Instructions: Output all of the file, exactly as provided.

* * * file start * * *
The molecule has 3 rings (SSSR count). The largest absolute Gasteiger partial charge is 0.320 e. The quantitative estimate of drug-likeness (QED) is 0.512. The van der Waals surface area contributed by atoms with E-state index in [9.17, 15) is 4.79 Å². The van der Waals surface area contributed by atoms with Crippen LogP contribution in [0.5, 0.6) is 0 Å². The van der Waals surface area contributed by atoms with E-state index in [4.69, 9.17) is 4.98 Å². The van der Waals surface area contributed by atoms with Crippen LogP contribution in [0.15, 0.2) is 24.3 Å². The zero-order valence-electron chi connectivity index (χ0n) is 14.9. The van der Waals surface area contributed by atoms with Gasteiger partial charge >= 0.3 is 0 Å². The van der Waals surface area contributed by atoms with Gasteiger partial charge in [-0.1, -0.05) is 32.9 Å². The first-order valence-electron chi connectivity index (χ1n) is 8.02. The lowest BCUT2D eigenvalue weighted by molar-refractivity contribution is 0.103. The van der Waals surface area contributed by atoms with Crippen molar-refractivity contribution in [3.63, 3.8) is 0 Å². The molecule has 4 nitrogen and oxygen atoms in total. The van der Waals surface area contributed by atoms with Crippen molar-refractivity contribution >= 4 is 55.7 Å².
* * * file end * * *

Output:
The molecule has 3 rings (SSSR count). The largest absolute Gasteiger partial charge is 0.320 e. The quantitative estimate of drug-likeness (QED) is 0.512. The van der Waals surface area contributed by atoms with E-state index in [9.17, 15) is 4.79 Å². The van der Waals surface area contributed by atoms with Crippen LogP contribution in [0.5, 0.6) is 0 Å². The van der Waals surface area contributed by atoms with E-state index in [4.69, 9.17) is 4.98 Å². The van der Waals surface area contributed by atoms with Crippen LogP contribution in [0.15, 0.2) is 24.3 Å². The zero-order valence-electron chi connectivity index (χ0n) is 14.9. The van der Waals surface area contributed by atoms with Gasteiger partial charge >= 0.3 is 0 Å². The van der Waals surface area contributed by atoms with Gasteiger partial charge in [-0.1, -0.05) is 32.9 Å². The first-order valence-electron chi connectivity index (χ1n) is 8.02. The lowest BCUT2D eigenvalue weighted by molar-refractivity contribution is 0.103. The van der Waals surface area contributed by atoms with Crippen molar-refractivity contribution in [3.63, 3.8) is 0 Å². The molecule has 4 nitrogen and oxygen atoms in total. The van der Waals surface area contributed by atoms with Crippen molar-refractivity contribution >= 4 is 55.7 Å².